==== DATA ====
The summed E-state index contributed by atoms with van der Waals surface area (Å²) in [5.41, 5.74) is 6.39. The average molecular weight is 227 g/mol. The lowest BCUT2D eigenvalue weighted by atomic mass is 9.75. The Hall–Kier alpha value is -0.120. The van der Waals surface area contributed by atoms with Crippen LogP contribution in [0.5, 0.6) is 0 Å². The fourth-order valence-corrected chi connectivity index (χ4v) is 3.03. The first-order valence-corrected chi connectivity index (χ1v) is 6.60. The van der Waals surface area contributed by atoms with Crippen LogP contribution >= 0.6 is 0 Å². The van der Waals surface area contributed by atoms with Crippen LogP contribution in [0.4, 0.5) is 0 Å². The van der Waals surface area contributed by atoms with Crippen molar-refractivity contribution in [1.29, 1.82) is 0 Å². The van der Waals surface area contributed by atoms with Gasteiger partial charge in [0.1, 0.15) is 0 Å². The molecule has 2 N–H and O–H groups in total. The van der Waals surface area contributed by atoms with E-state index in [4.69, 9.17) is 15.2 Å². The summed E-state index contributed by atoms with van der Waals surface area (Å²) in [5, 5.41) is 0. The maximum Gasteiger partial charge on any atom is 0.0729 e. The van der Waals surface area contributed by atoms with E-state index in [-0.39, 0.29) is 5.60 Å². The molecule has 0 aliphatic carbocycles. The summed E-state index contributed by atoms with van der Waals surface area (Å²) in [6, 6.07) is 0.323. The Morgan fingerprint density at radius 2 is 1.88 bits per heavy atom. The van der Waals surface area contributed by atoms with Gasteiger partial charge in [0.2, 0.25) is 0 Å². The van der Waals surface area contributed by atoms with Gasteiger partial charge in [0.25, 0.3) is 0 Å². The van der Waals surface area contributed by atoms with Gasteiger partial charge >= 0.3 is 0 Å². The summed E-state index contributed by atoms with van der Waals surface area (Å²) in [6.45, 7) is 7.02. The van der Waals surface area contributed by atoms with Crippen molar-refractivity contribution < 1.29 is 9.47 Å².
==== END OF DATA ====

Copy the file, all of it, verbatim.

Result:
The summed E-state index contributed by atoms with van der Waals surface area (Å²) in [5.41, 5.74) is 6.39. The average molecular weight is 227 g/mol. The lowest BCUT2D eigenvalue weighted by atomic mass is 9.75. The Hall–Kier alpha value is -0.120. The van der Waals surface area contributed by atoms with Crippen LogP contribution in [0.5, 0.6) is 0 Å². The fourth-order valence-corrected chi connectivity index (χ4v) is 3.03. The first-order valence-corrected chi connectivity index (χ1v) is 6.60. The van der Waals surface area contributed by atoms with Crippen LogP contribution >= 0.6 is 0 Å². The van der Waals surface area contributed by atoms with Crippen LogP contribution in [0.4, 0.5) is 0 Å². The van der Waals surface area contributed by atoms with Crippen molar-refractivity contribution in [1.29, 1.82) is 0 Å². The van der Waals surface area contributed by atoms with Gasteiger partial charge in [0.1, 0.15) is 0 Å². The molecule has 2 N–H and O–H groups in total. The van der Waals surface area contributed by atoms with E-state index in [4.69, 9.17) is 15.2 Å². The summed E-state index contributed by atoms with van der Waals surface area (Å²) in [5, 5.41) is 0. The maximum Gasteiger partial charge on any atom is 0.0729 e. The van der Waals surface area contributed by atoms with E-state index in [-0.39, 0.29) is 5.60 Å². The molecule has 0 aliphatic carbocycles. The summed E-state index contributed by atoms with van der Waals surface area (Å²) in [6, 6.07) is 0.323. The Morgan fingerprint density at radius 2 is 1.88 bits per heavy atom. The van der Waals surface area contributed by atoms with Gasteiger partial charge in [0.2, 0.25) is 0 Å². The van der Waals surface area contributed by atoms with Gasteiger partial charge in [0.25, 0.3) is 0 Å². The van der Waals surface area contributed by atoms with Gasteiger partial charge >= 0.3 is 0 Å². The summed E-state index contributed by atoms with van der Waals surface area (Å²) in [6.45, 7) is 7.02. The van der Waals surface area contributed by atoms with Crippen molar-refractivity contribution < 1.29 is 9.47 Å².